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Journal of Philosophical Research

Volume 41, 2016

Tim Jankowiak
Pages 623-649
DOI: 10.5840/jpr201681990

Intentionality and Sensory Consciousness in Kant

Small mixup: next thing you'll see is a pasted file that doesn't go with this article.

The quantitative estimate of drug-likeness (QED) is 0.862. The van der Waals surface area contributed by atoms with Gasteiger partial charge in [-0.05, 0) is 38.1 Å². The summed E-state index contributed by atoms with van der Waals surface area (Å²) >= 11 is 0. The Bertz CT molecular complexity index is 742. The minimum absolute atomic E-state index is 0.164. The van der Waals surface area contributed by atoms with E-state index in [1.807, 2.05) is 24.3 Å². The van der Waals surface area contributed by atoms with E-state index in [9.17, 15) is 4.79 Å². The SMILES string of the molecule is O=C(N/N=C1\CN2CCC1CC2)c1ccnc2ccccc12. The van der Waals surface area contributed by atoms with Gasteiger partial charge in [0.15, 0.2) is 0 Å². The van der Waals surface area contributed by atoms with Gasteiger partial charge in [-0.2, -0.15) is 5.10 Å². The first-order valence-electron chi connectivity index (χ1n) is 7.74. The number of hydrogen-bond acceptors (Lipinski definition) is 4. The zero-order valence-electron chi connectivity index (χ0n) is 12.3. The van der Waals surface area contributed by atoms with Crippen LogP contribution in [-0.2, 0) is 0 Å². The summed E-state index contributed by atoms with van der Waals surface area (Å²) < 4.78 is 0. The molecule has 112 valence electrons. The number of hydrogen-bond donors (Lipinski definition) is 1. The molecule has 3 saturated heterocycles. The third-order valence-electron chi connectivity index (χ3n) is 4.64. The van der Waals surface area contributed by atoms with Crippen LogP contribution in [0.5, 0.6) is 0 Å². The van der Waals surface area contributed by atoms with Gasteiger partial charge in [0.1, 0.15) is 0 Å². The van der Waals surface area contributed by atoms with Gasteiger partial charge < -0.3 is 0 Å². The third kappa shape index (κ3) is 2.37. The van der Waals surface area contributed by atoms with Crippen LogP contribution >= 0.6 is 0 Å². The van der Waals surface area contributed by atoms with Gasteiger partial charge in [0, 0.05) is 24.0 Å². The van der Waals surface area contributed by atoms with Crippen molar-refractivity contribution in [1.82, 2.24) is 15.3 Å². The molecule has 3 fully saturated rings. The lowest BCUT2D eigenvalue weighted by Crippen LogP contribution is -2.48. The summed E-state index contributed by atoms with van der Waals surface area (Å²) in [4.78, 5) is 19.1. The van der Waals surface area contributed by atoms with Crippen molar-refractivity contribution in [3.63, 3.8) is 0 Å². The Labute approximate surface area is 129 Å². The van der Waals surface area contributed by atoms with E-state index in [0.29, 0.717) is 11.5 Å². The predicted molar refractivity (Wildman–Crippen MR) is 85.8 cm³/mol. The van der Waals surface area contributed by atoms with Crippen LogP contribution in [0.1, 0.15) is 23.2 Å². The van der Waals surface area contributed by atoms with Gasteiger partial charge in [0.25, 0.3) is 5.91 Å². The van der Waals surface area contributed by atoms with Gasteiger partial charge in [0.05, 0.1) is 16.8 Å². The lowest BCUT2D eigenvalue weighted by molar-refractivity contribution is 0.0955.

According to “intentionalist” interpretations of Kant’s transcendental idealism, Kant’s empirical objects are to be understood as mere intentional objects. This interpretation requires a corresponding account of intentionality and intentional objects. This paper defends an account of how the intentionalist should understand the intentional structures at work in the sensory consciousness of physical bodies. First a relational conception of intentionality (articulated in terms of an object’s presence to consciousness) is distinguished from a non-relational conception (articulated in terms of representational content). I argue that the intentionalist’s claim that Kant’s empirical objects are mere intentional objects is primarily a claim about non-relational intentionality. I then ask whether the intentionalist should also recognize a role for relational intentionality as well. After rejecting two possible answers (that there is no relational intentionality, or that there are intentional relations to things in themselves), I argue that sensory consciousness involves having spatially arrayed collections of sensations presented to consciousness in intuition, and then conceptualizing these sensation-arrays as physical objects. The obvious worry about such a phenomenalist interpretation has to do with the consistency of this interpretation with Kant’s empirical realism; these concerns are addressed in detail in the final section.